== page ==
What if I want to vote for Ron Paul? Can I vote for him then?
– Rand Paul aids Romney and Ryan in Ohio (USA Today, Sep 25, 2012):
DAYTON, Ohio — Mitt Romney and Paul Ryan arrived in Ohio this week to news of dropping poll numbers and a widening gap in the Buckeye state between the Republican nominee and President Obama. Luckily, they brought back up.
Sen. Rand Paul,R-Ky., joined the pair on the road Tuesday, and while he had planned to campaign for Romney, his appearance on the trail couldn’t have come at a better time. The libertarian worldview that made him and his father — Rep. Ron Paul, R-Texas — populist heroes was on full display in his brief remarks before he introduced Romney and Ryan. Paul told the crowd he was “mortified” by the fact that people in foreign countries are on television burning the American flag and yet still receive foreign aid.
“They are attacking our embassy, burning our flag, torturing and imprisoning the man who helped us get (Osama) bin Laden . . . what’s President Obama’s answer? Send them more of your money,” Paul said as the crowd booed.
Paul’s popularity could help reenergize Tea Party activists and help attract more libertarian voters to vote for Romney local tea party leaders and voters here said. The elder Paul received a little more than 9% of the vote in the state’s March presidential primary. “Hopefully he can steal some of those Ron Paul votes,” said David Richeson, 59, a toolmaker from Dayton. Richeson said anyone who is still undecided at this point is more likely to vote for Romney than Obama.
One Republican strategist with close ties to Sen. Paul’s organization said he could be particularly helpful to Romney in parts of Southern Ohio closest to his home state. “It’s a stamp of approval,” said the strategist who spoke on background because he was not authorized to speak on behalf of the campaign.Marianne Gasiecki, founder of the Mansfield Tea Party in Mansfield, OH, an affiliate of Tea Party Patriots, did not attend the Dayton rally but said Paul’s appearance served as a good reminder to conservatives where Romney stands when they are worried that he may not be as right-leaning as they had hoped. “It shows that he is gravitating toward conservatives,” Gasiecki said. “It’s a good sign.”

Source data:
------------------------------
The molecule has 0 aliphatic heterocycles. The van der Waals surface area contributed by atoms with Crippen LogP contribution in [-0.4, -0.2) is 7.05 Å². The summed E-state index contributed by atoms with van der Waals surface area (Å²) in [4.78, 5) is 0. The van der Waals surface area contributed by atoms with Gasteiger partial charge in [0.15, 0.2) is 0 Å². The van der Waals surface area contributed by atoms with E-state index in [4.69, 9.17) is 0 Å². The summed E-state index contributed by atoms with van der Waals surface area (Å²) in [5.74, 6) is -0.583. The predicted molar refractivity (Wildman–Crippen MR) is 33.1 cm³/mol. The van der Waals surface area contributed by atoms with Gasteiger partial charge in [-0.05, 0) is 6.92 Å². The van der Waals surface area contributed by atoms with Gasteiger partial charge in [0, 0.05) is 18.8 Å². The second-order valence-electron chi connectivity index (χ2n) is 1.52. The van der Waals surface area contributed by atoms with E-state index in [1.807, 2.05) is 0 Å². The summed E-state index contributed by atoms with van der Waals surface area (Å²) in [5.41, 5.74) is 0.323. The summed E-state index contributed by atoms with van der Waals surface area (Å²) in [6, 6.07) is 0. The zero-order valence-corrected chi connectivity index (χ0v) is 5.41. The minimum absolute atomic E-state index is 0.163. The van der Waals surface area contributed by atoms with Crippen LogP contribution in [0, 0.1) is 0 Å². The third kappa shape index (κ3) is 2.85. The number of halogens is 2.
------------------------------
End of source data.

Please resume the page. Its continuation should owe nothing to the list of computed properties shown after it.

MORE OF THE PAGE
Libertarians and Paul supporters were more skeptical. At a forum in Lima on Monday, a man stood and asked Ryan why Paul supporters should cast a vote for his ticket instead of a third party. Ryan responded,”Do you want Barack Obama to be re-elected?”
Some said it was unlikely that many former Paul voters would swing their loyalty to Romney, despite the endorsement of the younger Paul.”I don’t think they will end up supporting Mitt Romney,” said Chris Littleton, a grassroots activist based in Cincinnati. “There will be people who vote for (Libertarian Party nominee) Gary Johnson and yes, some people who will vote for Romney, I just don’t think the majority will.” Littleton added, “Many think Romney isn’t significantly different from Obama.”
Derek Landis, an Iraq war veteran and founder of a grassroots group in the Cincinnati area called LibertasFound, said Romney’s message on intervention is too different from that of the Liberty movement that many Ron Paul supporters say the congressman represents. “One of the platforms of the Liberty movement is very pro-peace,” he said, adding that he would likely cast a vote for Johnson.
Sen. Paul and Ohio Sen. Rob Portman joined the two candidates on the blustery afternoon as a part of the campaign’s three-day bus tour through the Buckeye State. Romney has pledged to pick up the pace in the waning weeks of the contest following criticism that the candidate was spending too much time fundraising.
Rich Beeson, Romney’s political director, said the campaign was not rattled by recent polling showing Obama in the lead. A poll released Sunday by the Cincinnati Enquirer/Ohio Newspaper Organization showed Obama leading Romney 51%-46% among likely voters; a Washington Post poll released Tuesday showed Obama up by 8 points in the state.
“These polls are all over the place,” Beeson said, pointing to polling in states like New Hampshire, Iowa and Virginia where the numbers vary wildly from one day to the next. “You have different people weighing in different ways, we have our internal data and that’s what we base our decisions on.”
Beeson said Paul’s appearance on the trail simply helped amplify the campaign’s message that the country can’t afford four more years with Obama as president. “Keep plugging away, keep doing what we are doing, it will go our way,” he said.
Romney in an interview on CNN said largely the same thing. “Polls go up and down, he said, “but frankly, you’re going to see the support that I need to become president on election day. People recognize that we don’t want a government getting larger and larger and more intrusive in our lives.”